What Is Vegan Leather Made From?

vegan leather soft

There are few greater fashion must-haves than a soft leather backpack, but two improvements that can make them even better are adding a personalised monogram and using ethically sourced vegan leather instead.

Unlike conventional leather, which has a lot of ethical and environmental problems attached to it, vegan leather can be sourced very ethically, not only creating beautiful bags and accessories with no harm caused to animals but also with less harm done to the ecosystem.

This can make it an ideal choice for people who love the texture but not all of the baggage that comes with it. But there is one aspect that can confuse some people.

Vegan leather naturally does not come from animals, but if that is the case, where does vegan leather come from instead?

There is no single answer, but here are some of the most unique materials that are turned into vegan leather.

Paper Pulp

One of the first ever artificial leathers ever made was Presstoff, made from paper that was pulped, layered and treated to form a leather that looked remarkably authentic and could be used for almost anything leather was used for.

This material did have its limits however; because it was paper, the weatherproofing had its limits, and leather items that would commonly end up in a lot of water or would bend a lot such as shoes and boots would generally fall apart.

However, it fell out of favour in the middle of the 20th century as plastic-based artificial leathers became more popular, and by the time vegan leather started to become popular again, other, more robust and versatile materials that not only looked like leather but also shared many of its properties started to emerge.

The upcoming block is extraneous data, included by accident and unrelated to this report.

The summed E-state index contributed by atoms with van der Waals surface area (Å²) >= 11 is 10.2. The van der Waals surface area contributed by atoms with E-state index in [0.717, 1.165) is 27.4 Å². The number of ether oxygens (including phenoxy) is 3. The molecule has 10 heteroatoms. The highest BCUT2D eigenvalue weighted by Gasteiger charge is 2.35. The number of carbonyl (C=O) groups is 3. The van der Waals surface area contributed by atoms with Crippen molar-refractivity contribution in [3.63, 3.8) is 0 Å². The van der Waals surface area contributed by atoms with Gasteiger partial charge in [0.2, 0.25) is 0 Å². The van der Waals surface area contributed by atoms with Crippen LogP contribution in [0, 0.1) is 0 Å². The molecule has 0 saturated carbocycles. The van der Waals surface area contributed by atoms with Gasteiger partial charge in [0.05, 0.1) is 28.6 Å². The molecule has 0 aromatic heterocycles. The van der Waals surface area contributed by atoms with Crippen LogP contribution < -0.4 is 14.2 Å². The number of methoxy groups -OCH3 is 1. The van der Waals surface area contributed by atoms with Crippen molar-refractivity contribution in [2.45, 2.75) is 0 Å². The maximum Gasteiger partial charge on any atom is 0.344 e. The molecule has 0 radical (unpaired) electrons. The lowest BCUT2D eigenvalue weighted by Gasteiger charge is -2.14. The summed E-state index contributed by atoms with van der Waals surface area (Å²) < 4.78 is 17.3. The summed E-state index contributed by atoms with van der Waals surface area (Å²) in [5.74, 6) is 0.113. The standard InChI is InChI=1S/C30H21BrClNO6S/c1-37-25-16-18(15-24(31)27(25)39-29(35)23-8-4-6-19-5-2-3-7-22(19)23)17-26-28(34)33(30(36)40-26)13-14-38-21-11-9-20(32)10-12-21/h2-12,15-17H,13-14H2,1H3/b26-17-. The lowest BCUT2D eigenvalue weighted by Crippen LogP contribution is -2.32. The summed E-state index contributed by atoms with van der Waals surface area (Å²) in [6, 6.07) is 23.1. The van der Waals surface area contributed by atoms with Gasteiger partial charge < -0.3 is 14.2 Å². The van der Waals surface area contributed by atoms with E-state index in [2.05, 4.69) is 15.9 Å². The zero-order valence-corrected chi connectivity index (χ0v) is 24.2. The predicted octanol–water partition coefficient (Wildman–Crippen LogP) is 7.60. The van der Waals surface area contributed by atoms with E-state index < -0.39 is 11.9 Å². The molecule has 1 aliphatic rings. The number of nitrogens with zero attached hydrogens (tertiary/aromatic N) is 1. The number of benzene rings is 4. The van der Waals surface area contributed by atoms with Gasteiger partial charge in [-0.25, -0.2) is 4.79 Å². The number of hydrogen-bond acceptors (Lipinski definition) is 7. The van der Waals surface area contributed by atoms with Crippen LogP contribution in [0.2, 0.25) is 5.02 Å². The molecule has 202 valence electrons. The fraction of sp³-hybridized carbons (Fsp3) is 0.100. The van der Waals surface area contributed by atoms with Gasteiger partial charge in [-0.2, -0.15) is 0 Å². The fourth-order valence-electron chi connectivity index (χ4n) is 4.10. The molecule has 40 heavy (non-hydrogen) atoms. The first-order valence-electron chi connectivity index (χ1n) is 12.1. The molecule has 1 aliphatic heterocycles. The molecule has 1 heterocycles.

Pineapple Leaves

Inspired by the Philippine barong, Dr Carmen Hijosa wanted to create a type of artificial leather that was better quality than the terrible animal-skin leather produced locally and without the extensive use of hazardous chemicals used in the tanning process.

The result was Pinatex, a pineapple-leaf vegan leather that was created by felting long pineapple fibres together with a cornstarch-based plastic material known as polylactic acids (PLA), which is then coated with a resin to make it more robust and pliable.

The pineapple leaves are a waste byproduct of farming, so it helps to make sure nothing gets wasted.

Other, similar fruit-based leathers have also seen some interest from vegan leather makers.


One of the materials that has made a lot of fashionistas very excited is also one that might make a lot of people take a step back at first. 

Whilst it is true that mycelium is the network of roots that grow under mushrooms and other types of fungus, it already has a leathery feel, and it does not take much processing to convert the material into leather, as well as many other eco-friendly materials.

It is also the material that has taken the most strides forward in recent years, with companies releasing vegan leathers that cut out the harmful tanning required for animal leathers and thus the environmental impact.

These, and so many other vegan leathers besides, help to make treating yourself even more guilt-free than before.